More people than ever are using ITIL. More people than ever are studying ITIL. It continues to guide service management activities in large and small organisations worldwide. But at the same time no end of people are wanting to talk of its demise.
This conundrum is far too complex for me to fathom – but I do know that the current qualification scheme does not help the popularity of ITIL.
The essence of the problem is evident in the ITIL exam statistics featured in a recent news item. Last year, 263,203 sat the ITIL Foundation exam (and 90% of them passed). So there is a vast army of people who are getting a quick overview of ITIL. There were 5,659 who sat the Managing Across the Lifecycle exam which is the final hurdle needed in order to become an ITIL Expert (66% of these candidates passed).
A summary of the trends in ITIL certification can be found on the FOCUS on TRAINING blog.
It can often take several years to complete all the steps to become an ITIL Expert so the 2% “conversion ratio” from Foundation may well increase over time – but this situation does not provide strong encouragement or recognition for the 98% stuck in the middle.
The Intermediate level courses and qualifications are modular (which is sensible) and each is a certificate in its own right. But there are many variants and they tend not to receive high recognition from employers. They are not sought after in the same way as say PRINCE2 Practitioner or PMP.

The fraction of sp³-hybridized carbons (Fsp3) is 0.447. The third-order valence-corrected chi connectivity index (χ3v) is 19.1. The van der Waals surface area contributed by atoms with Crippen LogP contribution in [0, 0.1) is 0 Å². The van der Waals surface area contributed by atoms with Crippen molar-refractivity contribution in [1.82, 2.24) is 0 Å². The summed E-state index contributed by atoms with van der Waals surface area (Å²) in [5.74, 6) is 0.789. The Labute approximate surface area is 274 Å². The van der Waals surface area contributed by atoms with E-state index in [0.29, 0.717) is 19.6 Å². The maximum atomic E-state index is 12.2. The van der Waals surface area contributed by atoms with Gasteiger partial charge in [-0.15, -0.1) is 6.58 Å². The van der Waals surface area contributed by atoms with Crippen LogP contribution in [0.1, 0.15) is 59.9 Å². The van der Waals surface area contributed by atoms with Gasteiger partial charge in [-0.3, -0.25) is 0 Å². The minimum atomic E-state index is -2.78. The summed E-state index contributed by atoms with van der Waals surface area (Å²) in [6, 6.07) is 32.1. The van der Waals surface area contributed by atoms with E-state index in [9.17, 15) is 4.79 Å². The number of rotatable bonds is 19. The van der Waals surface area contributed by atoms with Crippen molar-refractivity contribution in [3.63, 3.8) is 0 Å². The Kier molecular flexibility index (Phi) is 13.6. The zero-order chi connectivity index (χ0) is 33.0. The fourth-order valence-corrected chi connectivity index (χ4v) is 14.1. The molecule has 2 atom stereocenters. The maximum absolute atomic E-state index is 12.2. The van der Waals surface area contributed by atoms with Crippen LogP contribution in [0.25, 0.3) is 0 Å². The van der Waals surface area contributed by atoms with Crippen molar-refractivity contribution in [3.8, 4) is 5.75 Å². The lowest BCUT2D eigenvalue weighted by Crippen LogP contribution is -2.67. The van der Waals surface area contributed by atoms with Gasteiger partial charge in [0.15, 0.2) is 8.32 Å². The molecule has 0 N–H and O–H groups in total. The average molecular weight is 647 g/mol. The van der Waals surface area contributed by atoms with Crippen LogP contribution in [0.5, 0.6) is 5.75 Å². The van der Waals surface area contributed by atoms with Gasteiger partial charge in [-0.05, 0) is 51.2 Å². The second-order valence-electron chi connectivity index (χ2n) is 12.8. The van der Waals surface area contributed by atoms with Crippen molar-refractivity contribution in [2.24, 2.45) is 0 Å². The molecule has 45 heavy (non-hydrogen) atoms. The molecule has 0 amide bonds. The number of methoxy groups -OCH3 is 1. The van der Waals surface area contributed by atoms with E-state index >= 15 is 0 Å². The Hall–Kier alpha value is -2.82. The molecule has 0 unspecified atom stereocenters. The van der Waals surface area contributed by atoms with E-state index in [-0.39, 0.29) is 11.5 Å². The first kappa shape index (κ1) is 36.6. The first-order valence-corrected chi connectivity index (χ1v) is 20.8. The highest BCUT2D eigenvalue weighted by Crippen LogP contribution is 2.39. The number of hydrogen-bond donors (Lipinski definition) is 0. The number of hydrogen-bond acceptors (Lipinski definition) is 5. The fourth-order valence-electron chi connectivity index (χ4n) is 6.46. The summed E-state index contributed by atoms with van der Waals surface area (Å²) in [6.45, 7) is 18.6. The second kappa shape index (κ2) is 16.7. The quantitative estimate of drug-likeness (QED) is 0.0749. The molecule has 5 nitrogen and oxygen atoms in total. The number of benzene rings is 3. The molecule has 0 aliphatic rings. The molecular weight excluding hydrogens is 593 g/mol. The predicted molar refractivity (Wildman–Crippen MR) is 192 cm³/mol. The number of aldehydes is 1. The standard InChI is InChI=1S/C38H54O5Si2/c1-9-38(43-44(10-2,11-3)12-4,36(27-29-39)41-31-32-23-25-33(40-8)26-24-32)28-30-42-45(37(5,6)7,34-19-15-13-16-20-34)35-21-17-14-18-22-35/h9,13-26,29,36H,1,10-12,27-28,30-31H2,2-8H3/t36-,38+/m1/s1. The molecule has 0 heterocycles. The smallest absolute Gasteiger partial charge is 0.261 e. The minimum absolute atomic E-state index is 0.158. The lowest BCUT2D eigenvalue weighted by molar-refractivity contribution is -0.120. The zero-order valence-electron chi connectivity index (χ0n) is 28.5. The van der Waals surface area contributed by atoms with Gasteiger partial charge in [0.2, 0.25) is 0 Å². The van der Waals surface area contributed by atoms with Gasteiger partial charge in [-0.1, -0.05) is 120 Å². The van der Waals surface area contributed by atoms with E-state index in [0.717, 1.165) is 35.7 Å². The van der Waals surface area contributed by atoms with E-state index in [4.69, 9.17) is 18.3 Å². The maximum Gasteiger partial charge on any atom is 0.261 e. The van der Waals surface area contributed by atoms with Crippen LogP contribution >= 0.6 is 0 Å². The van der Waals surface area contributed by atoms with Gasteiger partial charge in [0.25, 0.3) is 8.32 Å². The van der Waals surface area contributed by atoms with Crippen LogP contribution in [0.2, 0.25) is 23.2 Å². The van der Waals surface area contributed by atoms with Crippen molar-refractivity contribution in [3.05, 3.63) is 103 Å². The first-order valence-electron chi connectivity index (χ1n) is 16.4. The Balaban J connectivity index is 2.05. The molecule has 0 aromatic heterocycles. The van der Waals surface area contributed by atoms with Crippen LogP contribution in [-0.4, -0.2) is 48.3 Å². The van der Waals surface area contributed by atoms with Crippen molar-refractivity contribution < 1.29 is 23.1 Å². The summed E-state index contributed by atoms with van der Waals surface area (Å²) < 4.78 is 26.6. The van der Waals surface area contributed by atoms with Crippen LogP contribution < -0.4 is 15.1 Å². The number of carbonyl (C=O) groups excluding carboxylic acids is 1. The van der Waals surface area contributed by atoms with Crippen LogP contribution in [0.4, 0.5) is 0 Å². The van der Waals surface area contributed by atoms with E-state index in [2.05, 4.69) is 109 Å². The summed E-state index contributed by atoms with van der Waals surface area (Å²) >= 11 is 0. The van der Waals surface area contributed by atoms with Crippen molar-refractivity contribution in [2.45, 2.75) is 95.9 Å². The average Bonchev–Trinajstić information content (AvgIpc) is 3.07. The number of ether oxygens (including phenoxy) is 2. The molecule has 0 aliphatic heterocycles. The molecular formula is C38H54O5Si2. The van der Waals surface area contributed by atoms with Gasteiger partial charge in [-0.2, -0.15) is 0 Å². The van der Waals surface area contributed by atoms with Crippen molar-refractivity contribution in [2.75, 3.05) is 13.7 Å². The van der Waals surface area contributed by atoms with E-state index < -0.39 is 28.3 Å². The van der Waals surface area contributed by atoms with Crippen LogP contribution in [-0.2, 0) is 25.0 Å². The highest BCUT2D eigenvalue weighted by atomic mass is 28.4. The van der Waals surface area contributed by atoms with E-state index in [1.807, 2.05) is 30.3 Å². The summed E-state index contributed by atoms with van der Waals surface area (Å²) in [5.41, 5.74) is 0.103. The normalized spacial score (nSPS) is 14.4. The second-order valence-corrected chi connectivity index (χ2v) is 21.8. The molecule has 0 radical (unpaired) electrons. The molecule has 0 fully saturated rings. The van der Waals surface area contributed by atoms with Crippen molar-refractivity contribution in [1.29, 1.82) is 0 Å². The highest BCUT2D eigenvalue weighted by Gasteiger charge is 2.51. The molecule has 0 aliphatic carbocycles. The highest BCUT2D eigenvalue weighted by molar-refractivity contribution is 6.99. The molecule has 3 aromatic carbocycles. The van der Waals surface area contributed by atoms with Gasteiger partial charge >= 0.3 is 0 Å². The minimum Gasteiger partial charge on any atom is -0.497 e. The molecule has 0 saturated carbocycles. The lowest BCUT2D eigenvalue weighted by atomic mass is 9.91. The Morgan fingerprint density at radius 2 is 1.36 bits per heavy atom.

ITIL Expert was always positioned as a step beyond the old ITIL Manager’s certificate and I in no way advocate diminishing it through making it easier to achieve. However, there needs to be more tangible recognition for the many service management professionals who are highly effective in what they do, and have a deep knowledge of ITIL processes, but who are simply never likely to have the time, money, aptitude or inclination to make it to ITIL Expert.
There is a simple answer. Introduce a mid-point qualification which is awarded to those who achieve say 12 ITIL credits. Call it an ITIL Diploma (or perhaps re-introduce ITIL Practitioner). Promote this strongly through the service management community. Urge major employers to make this a milestone in their own skills development regimes.
A 12 Credit threshold is not insignificant. Beyond Foundation it would require successful completion of, for example:
Perhaps marginally fewer if a candidate has other complementary qualifications recognised under the Credit System.
For those who want a fast-track programme which will update and validate existing skill sets it brings a substantive ITIL qualification back into the reach of an intensive 2 week training course.
Frankly we need to keep ITIL relevant to the work and careers of the many if its profile and popularity are to be improved.